Library > Name > Stylonychia

Ciliate in the process of division

In this view of a dividing ciliates, the process of division is almost finished, but two daughter cells are still connected. The cirri around the mouth and rear end are usually moving even when the body is still. However, the cirri can provide "rowing power" to move away from another organisms when necessary. After a while, a wall between the two daughter dells develops, and finally the completely divided cells go their separate ways.


Commentary by Prof. Yuji Tsukii, Hosei University
The three long cirri at the rear end indicate that this organism may be Stylonychia.

http://protist.i.hosei.ac.jp/PDB/Im.....

Sampling Date : 03 July 2009

Sampling Site : Hirose River B  Google Map

Ciliate feeding behavior

A large flat ciliate, which may be Euplotes, feeds by standing still, moving only the cirri surrounding its mouth and rear. We can see plenty of food in its vacuole.


Commentary by Prof. Yuji Tsukii, Hosei University
This organism is likely to be Stylonychia mytilus, although we cannot see three cirri at the rear end when typically there are three.

http://protist.i.hosei.ac.jp/PDB/Im.....

Even in Helmut Berger’s, Monograph of the Oxytrichidae (Ciliophora, Hypotrichia), Kluwer Academic Publishers, 1999, there are no Stylonychia having only one cirrus. We can assume that this organism may have lost its other two cirri.

Sampling Date : 03 July 2009

Sampling Site : Hirose River B  Google Map

Large and small ciliate hunting

A Strobilidium and a Stylonychia are feeding close to each other. Both ciliates are trying to attract food particles by moving the cilia around their mouths. However, the strong whirlpools that they both create interfere with each other's efforts. After a while, they change their strategy and move to separate places to feed.


Commentary by Prof. Yuji Tsukii, Hosei University
It is difficult to determine whether this organism is

Strobilidium

http://protist.i.hosei.ac.jp/PDB/Im.....

or Strombidium.

http://protist.i.hosei.ac.jp/PDB/Im.....

Sampling Date : 03 July 2009

Sampling Site : Hirose River B  Google Map

Foraging Euplotes

This large ciliate forages for food as it stands still among algal cells and particles. Its strategy for catching food is to vigorously move the cilia surrounding its broad mouth as it waits for small organisms to pass nearby and be sucked inside. In the course of our observation, several small organisms are drawn into the body, followed by a diatom and a flagellate. However, some of them are rejected and cast out through the membrane.


Commentary by Prof. Yuji Tsukii, Hosei University
This organism is not Euplotes, as in the title states, but Stylonychia.

http://protist.i.hosei.ac.jp/PDB/Im.....

http://protist.i.hosei.ac.jp/PDB/Im.....

We can easily distinguish Stylonichia and Euplotes if we know what to look for.

Euplotes has a few large cirri around the top, slightly behind the center, and at the rear end; but there are no small cirri along the sides. On the other hand, Stylonychia has small cirri around its oral part (peristome) and lining both sides of the body. Stylonychia also has three long caudal cirri extending backward.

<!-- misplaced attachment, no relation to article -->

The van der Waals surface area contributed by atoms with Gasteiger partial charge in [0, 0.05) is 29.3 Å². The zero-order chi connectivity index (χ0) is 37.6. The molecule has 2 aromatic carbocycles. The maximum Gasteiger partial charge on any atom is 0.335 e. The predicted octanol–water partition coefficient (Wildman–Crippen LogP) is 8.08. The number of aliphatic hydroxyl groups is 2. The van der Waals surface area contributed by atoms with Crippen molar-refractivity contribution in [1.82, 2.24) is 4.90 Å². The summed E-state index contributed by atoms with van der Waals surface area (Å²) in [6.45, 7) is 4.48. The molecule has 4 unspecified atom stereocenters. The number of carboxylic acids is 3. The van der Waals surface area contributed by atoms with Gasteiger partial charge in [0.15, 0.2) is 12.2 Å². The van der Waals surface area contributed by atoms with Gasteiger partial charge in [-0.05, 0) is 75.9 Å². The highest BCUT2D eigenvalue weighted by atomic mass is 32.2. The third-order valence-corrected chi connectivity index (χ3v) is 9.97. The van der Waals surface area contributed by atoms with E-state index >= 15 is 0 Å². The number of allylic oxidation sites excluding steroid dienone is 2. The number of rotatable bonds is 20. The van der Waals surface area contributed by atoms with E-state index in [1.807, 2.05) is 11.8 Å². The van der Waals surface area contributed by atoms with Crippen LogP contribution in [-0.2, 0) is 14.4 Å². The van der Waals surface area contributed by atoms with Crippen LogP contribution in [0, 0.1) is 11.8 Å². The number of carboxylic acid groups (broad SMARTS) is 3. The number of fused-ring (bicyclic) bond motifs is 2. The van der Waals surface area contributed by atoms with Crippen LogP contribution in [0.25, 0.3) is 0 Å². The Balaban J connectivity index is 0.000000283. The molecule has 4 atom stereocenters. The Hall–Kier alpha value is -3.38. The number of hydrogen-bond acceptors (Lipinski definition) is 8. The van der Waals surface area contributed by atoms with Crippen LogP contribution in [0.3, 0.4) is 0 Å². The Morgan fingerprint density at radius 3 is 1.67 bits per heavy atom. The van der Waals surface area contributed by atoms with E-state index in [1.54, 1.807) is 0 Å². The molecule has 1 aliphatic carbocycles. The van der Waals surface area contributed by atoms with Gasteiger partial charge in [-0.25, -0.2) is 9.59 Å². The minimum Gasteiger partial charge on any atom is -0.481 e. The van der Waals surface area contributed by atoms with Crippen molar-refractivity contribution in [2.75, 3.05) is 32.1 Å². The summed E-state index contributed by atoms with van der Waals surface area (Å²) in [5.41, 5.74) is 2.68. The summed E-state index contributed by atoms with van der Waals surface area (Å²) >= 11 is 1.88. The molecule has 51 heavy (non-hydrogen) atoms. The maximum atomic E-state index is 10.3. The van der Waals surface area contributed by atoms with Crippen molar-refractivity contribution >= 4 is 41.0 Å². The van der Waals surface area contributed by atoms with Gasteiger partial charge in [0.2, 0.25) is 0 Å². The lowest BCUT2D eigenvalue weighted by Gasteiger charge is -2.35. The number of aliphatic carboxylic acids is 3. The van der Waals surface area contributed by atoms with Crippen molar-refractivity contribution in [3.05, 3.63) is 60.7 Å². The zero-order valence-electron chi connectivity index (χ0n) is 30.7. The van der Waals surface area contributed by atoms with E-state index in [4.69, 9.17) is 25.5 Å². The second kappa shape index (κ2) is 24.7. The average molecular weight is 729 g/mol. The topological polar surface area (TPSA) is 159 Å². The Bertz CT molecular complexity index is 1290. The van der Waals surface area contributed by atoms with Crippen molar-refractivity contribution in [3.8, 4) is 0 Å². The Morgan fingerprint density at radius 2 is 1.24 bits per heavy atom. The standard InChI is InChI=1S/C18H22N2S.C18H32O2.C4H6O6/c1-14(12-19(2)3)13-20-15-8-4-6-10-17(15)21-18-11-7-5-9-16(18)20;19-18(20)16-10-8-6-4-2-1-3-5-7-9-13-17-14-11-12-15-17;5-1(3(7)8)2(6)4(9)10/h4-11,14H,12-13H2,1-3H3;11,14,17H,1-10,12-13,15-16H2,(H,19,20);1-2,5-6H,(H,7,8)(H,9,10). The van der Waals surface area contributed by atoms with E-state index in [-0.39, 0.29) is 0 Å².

Stylonichia and Euplotes largely differ from each other in the number and shape of their macronuclei, although we cannot distinguish these characteristics in living organisms. Stylonichia has two ellipsoidal macronuclei (one at the top and another at the rear), whereas Euplotes has one large macronucleus with various shapes depending on the species, such as T-shaped and C-shaped.

Sampling Date : 27 May 2009

Sampling Site : Hirose River A  Google Map

Foraging and excreting

Euplotes creates a whirlpool to capture various sizes of microorganisms, including bacteria, small flagellates and even larger diatoms. The prey can be observed at higher magnification inside the body of Euplotes. However, diatoms are frequently thrown out, probably because they are hard for Euplotes to digest.


Commentary by Prof. Yuji Tsukii, Hosei University
This organism is not Euplotes, as in the title states, but Stylonychia.

http://protist.i.hosei.ac.jp/PDB/Im.....

http://protist.i.hosei.ac.jp/PDB/Im.....

We can easily distinguish Stylonichia and Euplotes if we know what to look for.

Euplotes has a few large cirri around the top, slightly behind the center, and at the rear end; but there are no small cirri along the sides. On the other hand, Stylonychia has small cirri around its oral part (peristome) and lining both sides of the body. Stylonychia also has three long caudal cirri extending backward.

Stylonichia and Euplotes largely differ from each other in the number and shape of their macronuclei, although we cannot distinguish these characteristics in living organisms. Stylonichia has two ellipsoidal macronuclei (one at the top and another at the rear), whereas Euplotes has one large macronucleus with various shapes depending on the species, such as T-shaped and C-shaped.

Sampling Date : 27 May 2009

Sampling Site : Hirose River A  Google Map